The Australian legislation, considered in the previous chapter, provides calledout soldiers with explicit powers to use lethal force, combined with a defence of acting in obedience to superior orders. This provides a case study for considering the legal and policy issues, as well as the problems and uncertainties, raised by official measures intended to clothe the armed forces with immunities to protect their personnel from criminal and civil liability for their actions, which may lead to losses of lives, serious injuries, damage to property and other infringements of legal and civil rights. The issues include:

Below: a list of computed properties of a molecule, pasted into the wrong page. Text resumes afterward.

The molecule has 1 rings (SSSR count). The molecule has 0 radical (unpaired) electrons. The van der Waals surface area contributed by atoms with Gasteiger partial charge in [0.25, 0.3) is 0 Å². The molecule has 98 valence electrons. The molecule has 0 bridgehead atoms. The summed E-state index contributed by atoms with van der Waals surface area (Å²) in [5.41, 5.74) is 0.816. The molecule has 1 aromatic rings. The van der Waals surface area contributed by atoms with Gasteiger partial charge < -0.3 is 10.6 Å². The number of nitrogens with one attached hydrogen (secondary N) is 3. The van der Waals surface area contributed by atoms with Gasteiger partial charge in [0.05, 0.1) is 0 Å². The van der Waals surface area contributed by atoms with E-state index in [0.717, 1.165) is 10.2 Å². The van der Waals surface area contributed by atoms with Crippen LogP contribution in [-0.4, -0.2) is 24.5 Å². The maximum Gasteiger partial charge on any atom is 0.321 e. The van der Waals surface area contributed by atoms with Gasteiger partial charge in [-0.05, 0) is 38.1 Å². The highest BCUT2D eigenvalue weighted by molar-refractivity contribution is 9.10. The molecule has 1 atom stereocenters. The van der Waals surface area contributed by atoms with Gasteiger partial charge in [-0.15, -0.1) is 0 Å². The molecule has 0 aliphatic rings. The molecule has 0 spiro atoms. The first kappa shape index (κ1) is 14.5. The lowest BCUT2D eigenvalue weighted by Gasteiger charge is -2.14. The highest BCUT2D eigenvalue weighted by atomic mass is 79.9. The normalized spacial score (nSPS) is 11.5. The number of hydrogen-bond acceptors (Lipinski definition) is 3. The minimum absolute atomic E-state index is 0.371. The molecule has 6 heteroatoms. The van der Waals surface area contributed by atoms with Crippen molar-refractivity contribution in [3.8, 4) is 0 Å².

What degrees of violence and violation of legal rights are permissible during domestic military operations? In particular, what is the scope of ‘reasonable and necessary force’? In the event of the unlawful killing or injuring of civilians, can members of the armed forces rely upon the defence of superior orders? What is the legal effect of any relevant manuals, rules of engagement or guidelines issued to govern the conduct of military personnel? Can government ministers or military officers be held liable criminally or civilly for any loss or damage?